Following the decision by the local Labour Group to reject the option to freeze council tax in these difficult times, I decided to ask the MP responsible for advice on options open to residents of Stoke on Trent
To Eric Pickles, MP
I am hoping you can give myself and fellow residents some advice
regarding out Local Authority.
Stoke on Trent is one of the few Council to increase council Tax
ignoring your offer of help and worse have increased it by the maximum
possible 3.49%, They have made cuts of £24million despite government
reduction of only around £8million, previous to that they cut
£36million again way above Government reductions.
The Council say they need to increase council tax so as to increase
the tax base, after making £60million of cuts should they really be
considering increasing council tax again next year?
Has the Government given Local Councils and idea on 2013-14 settlement?
But what can local residents do about situation, Stoke on Trent
council now holds elections every 4 years, so voting them out is not
an option. Is there any way local residents can force a vote of no
confidence or other means to get Government to come to Stoke and step
in on the way the council is run.
Any ideas or thoughts will be greatly appreciated.
Dear Mr Norris,
Thank you for your email of 27 February to the Secretary of State, Eric Pickles, about Stoke-on-Trent’s Council’s increase in its council tax. I am replying on his behalf.
Ministers share your disappointment with the council’s decision to increase its council tax. The Government has made available a grant to all councils which freeze or reduce their council tax in 2012-13. The grant is equivalent to a 2.5% increase in the council tax and allows councils to receive additional funding without increasing their council tax.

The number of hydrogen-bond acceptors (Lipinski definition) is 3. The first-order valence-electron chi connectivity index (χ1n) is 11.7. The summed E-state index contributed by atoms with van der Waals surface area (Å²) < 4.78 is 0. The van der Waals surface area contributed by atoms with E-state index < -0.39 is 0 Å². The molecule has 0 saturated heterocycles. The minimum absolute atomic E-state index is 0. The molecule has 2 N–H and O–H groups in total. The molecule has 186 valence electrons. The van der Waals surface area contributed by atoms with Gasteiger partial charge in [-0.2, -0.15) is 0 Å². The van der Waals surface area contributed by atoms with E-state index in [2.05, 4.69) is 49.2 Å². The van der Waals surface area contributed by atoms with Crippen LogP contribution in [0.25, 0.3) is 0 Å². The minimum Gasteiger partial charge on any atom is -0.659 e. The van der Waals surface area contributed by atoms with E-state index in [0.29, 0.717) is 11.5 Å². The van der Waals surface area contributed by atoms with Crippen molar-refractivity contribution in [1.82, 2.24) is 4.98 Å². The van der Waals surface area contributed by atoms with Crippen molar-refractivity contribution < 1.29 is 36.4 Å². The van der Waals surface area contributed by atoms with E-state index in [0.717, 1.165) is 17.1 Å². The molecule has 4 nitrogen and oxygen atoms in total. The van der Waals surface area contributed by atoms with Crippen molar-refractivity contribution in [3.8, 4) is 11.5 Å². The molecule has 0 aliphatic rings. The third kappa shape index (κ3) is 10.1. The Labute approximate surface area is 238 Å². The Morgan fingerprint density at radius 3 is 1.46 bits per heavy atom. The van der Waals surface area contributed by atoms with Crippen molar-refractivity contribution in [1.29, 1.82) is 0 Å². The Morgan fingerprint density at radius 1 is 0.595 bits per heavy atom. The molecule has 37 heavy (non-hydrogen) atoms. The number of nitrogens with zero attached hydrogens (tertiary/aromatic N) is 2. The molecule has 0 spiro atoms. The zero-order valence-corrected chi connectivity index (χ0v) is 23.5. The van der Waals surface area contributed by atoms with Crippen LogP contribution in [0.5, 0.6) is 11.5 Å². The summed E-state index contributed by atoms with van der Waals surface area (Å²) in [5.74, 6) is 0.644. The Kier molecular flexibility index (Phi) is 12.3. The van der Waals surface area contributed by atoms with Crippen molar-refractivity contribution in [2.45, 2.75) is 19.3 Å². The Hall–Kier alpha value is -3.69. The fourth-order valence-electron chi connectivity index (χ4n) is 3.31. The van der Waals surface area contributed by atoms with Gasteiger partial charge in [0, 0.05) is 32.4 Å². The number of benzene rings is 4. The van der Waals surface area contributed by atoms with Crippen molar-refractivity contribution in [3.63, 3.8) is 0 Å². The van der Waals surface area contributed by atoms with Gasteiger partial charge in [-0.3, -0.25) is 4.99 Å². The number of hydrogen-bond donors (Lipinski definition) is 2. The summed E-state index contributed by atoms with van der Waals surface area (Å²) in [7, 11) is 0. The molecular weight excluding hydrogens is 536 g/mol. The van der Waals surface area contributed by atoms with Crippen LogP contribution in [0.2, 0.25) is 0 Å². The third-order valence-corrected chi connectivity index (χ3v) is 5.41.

The Government does not accept the authority’s argument that an increase in its council tax will embed that additional funding in the amount it can raise through council tax for future years. It has been made clear that the Government has not yet made final decisions on how it will determine the needs baseline in the new rates retention system from 2013-14 onwards. Authorities cannot therefore assume they are increasing their spending power for future years by rejecting the freeze and increasing their council tax.
The council tax freeze scheme is voluntary, so it is up to councils to decide whether or not they wish to accept this funding. Ministers believe the authority should not be taking money out of the pockets of their council taxpayers when they could instead take advantage of Government funding to freeze the council tax. However, Stoke-on Trent council has taken a decision to raise its council tax instead of taking the funding available for a freeze – it is for them to account to their electorate for that decision.
Department of Communities and Local Government